4. Use the plumbers adhesive to attach the barbs to the reservoir. Use your finger and apply a dab of adhesive around the top (thicker part) of the barb and press firmly from the inside of the reservoir to adhere and seal the barb. Repeat the process with the hole in the bottom cap. Allow this adhesive to dry for at least 6 hours before attaching any hoses and let dry for 24 hours before actually using the system. 
      5. Use a rotary tool or file to remove the flange from the inside of the 4" to 2" reducer so that the 2" pipe can slide all the way through the reducer.
      6. Slide the reservoir tube through the 2" to 4" reducer so that the reducer makes a stand for the device. 
      7. Use the PVC Cleaner/Primer to clean the bottom of the reservoir tube and the inside of the bottom cap. Allow cleaner to dry for a few seconds. Then apply the PVC adhesive to both the reservoir and cap where they have been cleaned. Press cap onto the bottom of the reservoir firmly and in a twisting motion to attach the cap.
      8. Cut a short section of 4" pvc pipe to use as a riser for the base. Drill a hole large enough to run the 3/4" tubing through the riser and press the riser up into the reducer. The station should now be free standing and the bottom barb should not be touching the ground. 
      9. Build the air-in mechanism.Using thread tape, wrap the threads on the brass barb adapter, coupler, T adapter, and quick connect air fitting. Screw all components together as shown with the valve and air fitting on the right of the T adapter, barb to the left, and release valve at the top. Tighten with a wrench.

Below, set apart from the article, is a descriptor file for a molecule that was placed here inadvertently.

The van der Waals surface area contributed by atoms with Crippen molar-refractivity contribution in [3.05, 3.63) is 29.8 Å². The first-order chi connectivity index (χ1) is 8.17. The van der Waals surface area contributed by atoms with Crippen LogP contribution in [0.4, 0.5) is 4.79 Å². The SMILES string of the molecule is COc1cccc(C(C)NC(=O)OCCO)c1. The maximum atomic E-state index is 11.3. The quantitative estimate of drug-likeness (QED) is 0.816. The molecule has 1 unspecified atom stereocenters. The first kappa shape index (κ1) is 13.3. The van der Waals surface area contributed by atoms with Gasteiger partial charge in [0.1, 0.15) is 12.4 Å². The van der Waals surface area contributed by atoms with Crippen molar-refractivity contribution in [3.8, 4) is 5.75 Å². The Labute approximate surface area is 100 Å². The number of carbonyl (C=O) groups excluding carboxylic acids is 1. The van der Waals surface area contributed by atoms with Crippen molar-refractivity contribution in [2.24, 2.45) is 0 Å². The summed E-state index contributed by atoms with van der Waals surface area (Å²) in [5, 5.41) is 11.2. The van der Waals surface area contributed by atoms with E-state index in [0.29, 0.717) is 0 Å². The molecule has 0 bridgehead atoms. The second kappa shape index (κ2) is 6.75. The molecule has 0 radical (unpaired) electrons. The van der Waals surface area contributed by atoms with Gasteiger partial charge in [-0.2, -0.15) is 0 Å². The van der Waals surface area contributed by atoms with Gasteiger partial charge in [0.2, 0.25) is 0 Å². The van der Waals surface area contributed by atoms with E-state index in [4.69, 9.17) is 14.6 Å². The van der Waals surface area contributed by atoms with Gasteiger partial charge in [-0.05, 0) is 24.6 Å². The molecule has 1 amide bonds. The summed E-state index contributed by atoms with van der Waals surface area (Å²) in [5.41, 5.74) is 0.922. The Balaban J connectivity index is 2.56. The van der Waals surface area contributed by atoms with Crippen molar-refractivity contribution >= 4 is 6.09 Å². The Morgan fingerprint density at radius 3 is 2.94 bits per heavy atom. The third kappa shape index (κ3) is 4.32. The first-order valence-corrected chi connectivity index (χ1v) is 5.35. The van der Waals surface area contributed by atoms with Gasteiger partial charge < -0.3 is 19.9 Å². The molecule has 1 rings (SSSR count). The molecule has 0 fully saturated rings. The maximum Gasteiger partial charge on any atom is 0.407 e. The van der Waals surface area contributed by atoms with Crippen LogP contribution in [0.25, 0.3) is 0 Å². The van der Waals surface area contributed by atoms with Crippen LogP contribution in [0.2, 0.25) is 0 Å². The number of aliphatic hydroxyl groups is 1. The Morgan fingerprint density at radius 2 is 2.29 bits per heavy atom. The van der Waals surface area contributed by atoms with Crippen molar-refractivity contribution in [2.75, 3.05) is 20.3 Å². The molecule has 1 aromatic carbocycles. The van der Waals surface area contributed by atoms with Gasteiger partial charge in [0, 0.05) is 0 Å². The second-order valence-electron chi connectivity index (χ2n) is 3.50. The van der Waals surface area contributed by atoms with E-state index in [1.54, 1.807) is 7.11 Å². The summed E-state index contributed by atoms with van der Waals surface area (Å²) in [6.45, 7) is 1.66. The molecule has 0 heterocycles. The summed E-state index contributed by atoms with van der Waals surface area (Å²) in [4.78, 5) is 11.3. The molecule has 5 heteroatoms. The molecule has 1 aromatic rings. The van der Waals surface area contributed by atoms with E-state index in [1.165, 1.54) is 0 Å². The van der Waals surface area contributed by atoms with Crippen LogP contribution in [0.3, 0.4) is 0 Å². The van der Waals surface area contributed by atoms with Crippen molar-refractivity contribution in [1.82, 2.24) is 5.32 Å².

10. Connect the air-in mechanism with a three foot section of 3/4" tube using the barb adapters. The tube should fit fairly tight. Run the remainder of the hose through the hole in the base and plug into the bottom of the reservoir. Then insert the last barb fitting into the end as to have something to fill grenades. For good measure use a couple of zip ties and secure the fill tube to the reservoir so that the tube is higher than the maximum fill level. 
      The fill station works wonderfully. It is currently a two person operation but it's a lot easier than most of the previous methods we've seen. Someone will have to control the fill station while the other handles the fill of the grenade. Keep an eye for future posts on how to make the grenades, fill paint, and how to actually use them effectively. 

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      ARTiGO Pico ATX Setup

      A while back my dad got a nice LCD television for Christmas and immediately wanted a way to view pictures, play music, and surf the web from the couch. Of course The TV is mounted on the wall and he didn't want any wires showing or a loud screaming computer sitting around. Enter the ARTiGO A1000 builder kit.

      ARTiGO A1000 in the palm of my hand.